Identifying Solder Points

Luckily this blog gave me a good starting point, but it wasn’t clear where to get the status of the central heating.. I used a multimeter to find a spot which changed voltage when the system was on, and this diagram shows you what I found;

pi-heat-3

Soldering

Since I only needed 4 wires for this project (2 for the switch, and 2 for the system state), I took an old USB cable, cut the ends off, stripped the wires and soldered it to the board without much trouble.

pi-solder

Soldering Complete!

This shows the control board after the soldering has been completed.. it’s pretty simple soldering; the only tricky part was finding the points to connect to for the system state (on/off). I’ve stuck down some of the wires so that they don’t catch or get stuck underneath the control boards buttons.

 

Testing the Wiring

Now that I’ve done the soldering, I’m testing out the wiring.. seeing whether connecting the two wires for the switch turns the central heating on, and when it is on, whether we get voltage on the other two wires to indicate the system state.

 

Controlling from Software

I’ve now hooked it up to the Pi Face 2 board, which can be controlled with a few lines of Python to simulate a button press, and detect the state of the system.

With these basics in place, the rest of the control software can be written to do scheduling, bring in temperature readings, and allow the system to be controlled remotely.

Controlling Power Sockets using a Raspberry Pi

The subwoofer we had in our home cinema setup died a few weeks ago, so I did my research and found a nice replacement. The only thing I didn’t spot was the fact it never goes into standby if there’s no signal (unlike the old one). I tried using some eco plugs which turn off peripherals when the TV was turned off.. but it learns the TV remote signals, and completely turns the TV off as well.. meaning that you have to hit the power button twice to turn the TV back on; that doesn’t work well with the Harmony all-in-one remote we use.

What I decided to do was buy an Energenie socket, which can be switched on/off wirelessly from a Raspberry Pi. The kit comes with 2 sockets and a transmitter to attach to the GPIO headers on the Pi, and costs about £20.

In my subwoofer scenario I basically want it switched on when the TV is on, and off when the TV is off. The TV has a Chromecast plugged into it which is visible on my local network. If you’ve got a Smart TV on your network, maybe that’ll be visible in the same way. So when the TV/Chromecast appear on the network, we know to switch on the power socket.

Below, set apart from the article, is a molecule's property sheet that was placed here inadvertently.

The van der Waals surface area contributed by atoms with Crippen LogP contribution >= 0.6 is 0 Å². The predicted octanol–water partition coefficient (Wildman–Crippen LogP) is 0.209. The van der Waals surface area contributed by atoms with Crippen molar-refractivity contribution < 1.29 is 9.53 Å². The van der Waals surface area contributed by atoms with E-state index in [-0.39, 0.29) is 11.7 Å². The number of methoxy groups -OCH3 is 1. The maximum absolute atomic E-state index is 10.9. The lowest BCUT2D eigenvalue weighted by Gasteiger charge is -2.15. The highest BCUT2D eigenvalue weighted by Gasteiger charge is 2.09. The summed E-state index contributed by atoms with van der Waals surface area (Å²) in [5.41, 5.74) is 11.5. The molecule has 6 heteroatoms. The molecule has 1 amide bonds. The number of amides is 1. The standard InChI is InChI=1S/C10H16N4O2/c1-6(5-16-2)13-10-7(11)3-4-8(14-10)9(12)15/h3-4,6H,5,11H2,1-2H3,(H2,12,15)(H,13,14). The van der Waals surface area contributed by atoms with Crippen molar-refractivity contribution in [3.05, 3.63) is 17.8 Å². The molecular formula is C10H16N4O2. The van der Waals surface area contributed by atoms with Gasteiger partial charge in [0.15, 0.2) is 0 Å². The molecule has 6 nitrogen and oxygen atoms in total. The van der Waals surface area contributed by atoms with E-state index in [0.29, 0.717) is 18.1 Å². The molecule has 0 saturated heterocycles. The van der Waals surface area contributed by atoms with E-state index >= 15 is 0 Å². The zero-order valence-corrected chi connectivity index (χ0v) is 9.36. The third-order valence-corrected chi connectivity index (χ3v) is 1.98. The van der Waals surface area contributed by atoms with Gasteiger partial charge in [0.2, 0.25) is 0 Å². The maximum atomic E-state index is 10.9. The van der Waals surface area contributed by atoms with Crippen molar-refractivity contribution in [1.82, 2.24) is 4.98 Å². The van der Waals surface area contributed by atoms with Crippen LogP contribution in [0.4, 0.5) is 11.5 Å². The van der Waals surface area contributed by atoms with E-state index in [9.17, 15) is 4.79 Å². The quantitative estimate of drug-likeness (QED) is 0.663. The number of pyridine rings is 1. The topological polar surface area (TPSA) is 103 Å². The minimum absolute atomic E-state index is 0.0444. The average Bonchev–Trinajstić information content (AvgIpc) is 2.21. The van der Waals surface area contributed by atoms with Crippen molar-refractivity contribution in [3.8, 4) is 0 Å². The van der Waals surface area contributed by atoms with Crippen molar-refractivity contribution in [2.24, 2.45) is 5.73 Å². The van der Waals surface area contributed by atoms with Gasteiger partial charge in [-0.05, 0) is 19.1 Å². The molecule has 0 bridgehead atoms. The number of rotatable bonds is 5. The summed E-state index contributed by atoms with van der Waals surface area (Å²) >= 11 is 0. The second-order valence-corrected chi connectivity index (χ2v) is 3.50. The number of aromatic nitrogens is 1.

energeniesockets

Here’s the small Energenie transmitter attached to the GPIO headers on my B+.. it’s pretty tiny and the case I’ve got still fits over the top. Notice the small hole where you can attach an aerial.. if you want extra range, then you’ll need to solder one on.. I added a 135mm wire, since the range I got out of it just wasn’t enough to get from the dining room cupboard to the living room.

energeniepi

 

To put this together, we can use the Raspberry Pi Network Spy code I wrote in my previous blog posts on element14;

Raspberry Pi Network Spy – Part 1 – Initial Setup + d/b Schema
Raspberry Pi Network Spy – Part 2 – D/b Setup + PHP for the scanner

All we need is a new PHP page that’ll call one of the functions we’ve already written.. we need a list of the MAC addresses that are currently visible on the network, then check whether the Chromecast is there. Once we know whether the TV/Chromecast is on or off, we then call a Python script that will turn the Energenie socket on/off.

Here’s the PHP;

arp-chromecast.php

The Python script could follow the Energenie example script, but there’s actually an even more simple Python package which I’ve used in this project. To install it I did the following;

sudo apt-get install python-pip
sudo pip install energenie

Then I wrote this helper Python script (which we’ll call from PHP) that accepts a couple of parameters, like this callenergenie.py [on|off] [switch_number];

callenergenie.py

from energenie import switch_on, switch_off
import sys

if len(sys.argv)==1:
print ‘Please specify arguments like this callenergenie.py [on|off] [switch_number]’
print ‘eg. callenergenie.py on 1’
print ‘eg. callenergenie.py off 2′
else:
on_or_off = sys.argv[1]
which_switch = int(sys.argv[2])

if (on_or_off==’on’):
print ‘Switching on ‘, which_switch
switch_on(which_switch)

if (on_or_off==’off’):
print ‘Switching off ‘, which_switch
switch_off(which_switch)

Now that we’ve written the PHP & Python, all we need to do is run the PHP every minute to scan the network and do the switching. We’ll do this using another cron job;

crontab -e

*/1 * * * * sudo /usr/bin/php /var/www/arp-chromecast.php